Talk:Timber Culture Act

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== G.W. Swink first timber culture certificate in doubt ==

Note: James Adams received a Timber Culture Act patent October 5, 1883. Merrick County, Nebraska.

I removed the reference to G.W. Swink as being the first timber culture certificate for these reasons:

1. He appears to have been the first certificate out of the Pueblo Colorado land office, but this does not make him the first national timber culture certificate recipient, and perhaps not even in Colorado. Research into all the timber claim patents for all the Colorado land offices would be necessary to rule out everyone else.

2. Many land offices were open throughout the West, and each land office has a first certificate Timber Culture holder.

3. The source reference has weak credibility, pointing to a town history as the source, a very derivative source and not primary. A land record source would be more credible, plus a comparison to other land offices would be in order to rule out the granting of another tree claim patent being granted before November 3, 1887.

4. Fourteen years is quite a long time to prove up a timber claim, chances are someone within the national land system did prove up a timber claim earlier than this date, nationally speaking.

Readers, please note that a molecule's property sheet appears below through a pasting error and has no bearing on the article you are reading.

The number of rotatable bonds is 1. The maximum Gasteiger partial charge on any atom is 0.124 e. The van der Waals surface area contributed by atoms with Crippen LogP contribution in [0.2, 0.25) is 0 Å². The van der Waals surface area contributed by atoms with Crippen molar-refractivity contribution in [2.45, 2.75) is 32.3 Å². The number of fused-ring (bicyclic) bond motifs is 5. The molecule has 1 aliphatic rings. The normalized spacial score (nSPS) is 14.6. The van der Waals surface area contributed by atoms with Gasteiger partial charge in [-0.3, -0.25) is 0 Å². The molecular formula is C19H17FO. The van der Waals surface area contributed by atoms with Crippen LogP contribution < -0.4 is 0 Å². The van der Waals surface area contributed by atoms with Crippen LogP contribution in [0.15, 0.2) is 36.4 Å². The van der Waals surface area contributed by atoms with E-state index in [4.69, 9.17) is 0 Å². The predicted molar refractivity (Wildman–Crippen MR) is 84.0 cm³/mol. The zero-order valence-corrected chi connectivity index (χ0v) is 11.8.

5. Presidents stopped signing patents in the 1830s. The statement that Mr. Swink received a patent signed by the president further points to a lack of historical accuracy in this assertion.

Sincerely, Rking24600 (talk) 06:44, 26 November 2012 (UTC)

"After this period of time a certificate of ownership could be obtained for $30" removed as inaccurate statement[edit]

I removed "After this period of time a certificate of ownership could be obtained for $30." as an inaccurate statement.
Final payment of fees varied depending on translator's services, and the like. I have seen no set fee rule or regulation from the GLO circulars, nor seen any provision in any timber culture act concerning the set amount of $30. Rking24600 (talk) 07:00, 26 November 2012 (UTC)